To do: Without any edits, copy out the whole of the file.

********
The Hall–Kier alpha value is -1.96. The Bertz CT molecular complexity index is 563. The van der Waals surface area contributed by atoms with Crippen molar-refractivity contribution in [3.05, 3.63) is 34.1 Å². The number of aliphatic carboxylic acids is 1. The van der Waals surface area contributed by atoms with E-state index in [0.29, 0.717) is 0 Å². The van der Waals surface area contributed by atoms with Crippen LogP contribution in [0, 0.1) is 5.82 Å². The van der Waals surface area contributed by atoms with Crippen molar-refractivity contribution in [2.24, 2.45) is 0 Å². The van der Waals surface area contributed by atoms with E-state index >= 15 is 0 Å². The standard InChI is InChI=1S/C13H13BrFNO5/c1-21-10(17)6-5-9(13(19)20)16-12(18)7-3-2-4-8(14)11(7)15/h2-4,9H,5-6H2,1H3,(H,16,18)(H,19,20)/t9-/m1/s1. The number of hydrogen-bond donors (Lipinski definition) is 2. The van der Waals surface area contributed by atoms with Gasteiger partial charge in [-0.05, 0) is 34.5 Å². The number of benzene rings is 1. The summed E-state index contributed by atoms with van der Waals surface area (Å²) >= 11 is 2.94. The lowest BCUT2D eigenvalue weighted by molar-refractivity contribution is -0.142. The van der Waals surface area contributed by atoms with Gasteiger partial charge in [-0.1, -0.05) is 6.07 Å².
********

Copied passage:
The Hall–Kier alpha value is -1.96. The Bertz CT molecular complexity index is 563. The van der Waals surface area contributed by atoms with Crippen molar-refractivity contribution in [3.05, 3.63) is 34.1 Å². The number of aliphatic carboxylic acids is 1. The van der Waals surface area contributed by atoms with E-state index in [0.29, 0.717) is 0 Å². The van der Waals surface area contributed by atoms with Crippen LogP contribution in [0, 0.1) is 5.82 Å². The van der Waals surface area contributed by atoms with Crippen molar-refractivity contribution in [2.24, 2.45) is 0 Å². The van der Waals surface area contributed by atoms with E-state index >= 15 is 0 Å². The standard InChI is InChI=1S/C13H13BrFNO5/c1-21-10(17)6-5-9(13(19)20)16-12(18)7-3-2-4-8(14)11(7)15/h2-4,9H,5-6H2,1H3,(H,16,18)(H,19,20)/t9-/m1/s1. The number of hydrogen-bond donors (Lipinski definition) is 2. The van der Waals surface area contributed by atoms with Gasteiger partial charge in [-0.05, 0) is 34.5 Å². The number of benzene rings is 1. The summed E-state index contributed by atoms with van der Waals surface area (Å²) >= 11 is 2.94. The lowest BCUT2D eigenvalue weighted by molar-refractivity contribution is -0.142. The van der Waals surface area contributed by atoms with Gasteiger partial charge in [-0.1, -0.05) is 6.07 Å².